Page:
Friday, November 14, 2014

Hindsight Bias Fallacy Can Do More Harm Than You Think

HindsightFirst, I need to confess that I am falling in love once again... no, not with another person (I am married man) but with a book that I am currently reading. ;-)
The Art Of Thinking Clearly (by Rolf Dobelli) is what I am talking about. It is a compilation of 99 snippet chapters trying to demystify the common thinking "disorder" or "biases" that most of us are suffering (in past, present and probably the future too). Trust me, we all are guilty of at least some of them. Hence, I think I will share more of the relevant fallacies that I've read here.
The fallacy that I am sharing today is hindsight bias. I've read a couple of times from the local personal financial blogs on how they cited sentiment like "On hindsight, I should have..." etc.. Of course, it is always easy to look backward and trying to highlight the "zhun-ness" (accuracy) of what had happened with our earlier prediction. Rolf is trying to highlight that hindsight bias will create a false impression that we are very good with our prediction and cause us to take more risks in the future. I think it is very true especially in the context of investment, trading or even gambling.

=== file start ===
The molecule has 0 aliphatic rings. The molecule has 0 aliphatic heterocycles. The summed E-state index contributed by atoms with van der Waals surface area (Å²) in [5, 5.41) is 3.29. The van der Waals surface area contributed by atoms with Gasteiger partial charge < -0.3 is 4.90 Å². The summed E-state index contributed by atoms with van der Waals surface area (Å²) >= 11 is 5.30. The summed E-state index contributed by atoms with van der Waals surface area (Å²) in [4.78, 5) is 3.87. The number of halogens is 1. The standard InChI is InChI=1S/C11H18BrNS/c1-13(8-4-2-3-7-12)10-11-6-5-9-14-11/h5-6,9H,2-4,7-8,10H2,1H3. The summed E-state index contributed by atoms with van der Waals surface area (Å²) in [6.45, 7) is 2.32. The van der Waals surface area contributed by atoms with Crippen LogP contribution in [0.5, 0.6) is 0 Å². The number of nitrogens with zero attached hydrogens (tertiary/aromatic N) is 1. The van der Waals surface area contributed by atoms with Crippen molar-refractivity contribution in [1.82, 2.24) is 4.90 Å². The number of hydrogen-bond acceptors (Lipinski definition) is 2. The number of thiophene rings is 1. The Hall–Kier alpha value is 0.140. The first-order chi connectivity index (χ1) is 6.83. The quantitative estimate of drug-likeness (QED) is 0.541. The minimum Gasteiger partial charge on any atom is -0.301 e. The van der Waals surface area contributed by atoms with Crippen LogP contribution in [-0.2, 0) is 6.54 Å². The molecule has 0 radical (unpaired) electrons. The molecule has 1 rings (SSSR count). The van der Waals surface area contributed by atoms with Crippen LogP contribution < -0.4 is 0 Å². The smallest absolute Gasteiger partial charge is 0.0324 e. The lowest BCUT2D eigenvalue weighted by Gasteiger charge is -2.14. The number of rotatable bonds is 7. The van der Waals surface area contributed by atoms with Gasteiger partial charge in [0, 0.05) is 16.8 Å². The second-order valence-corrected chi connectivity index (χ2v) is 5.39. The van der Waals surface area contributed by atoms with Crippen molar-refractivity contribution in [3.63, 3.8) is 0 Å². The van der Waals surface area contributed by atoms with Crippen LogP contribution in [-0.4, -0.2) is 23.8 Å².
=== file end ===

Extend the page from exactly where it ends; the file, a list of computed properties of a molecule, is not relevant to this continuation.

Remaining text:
What he is trying to highlight is that human nature has the tendency of amplifying what we did right and conveniently forgetting  or omitting what we have done wrong, hence the hindsight bias.
Are you guilty of this bias like I do?
P/S: Click here to check out my post on the Sunk Cost Fallacy.

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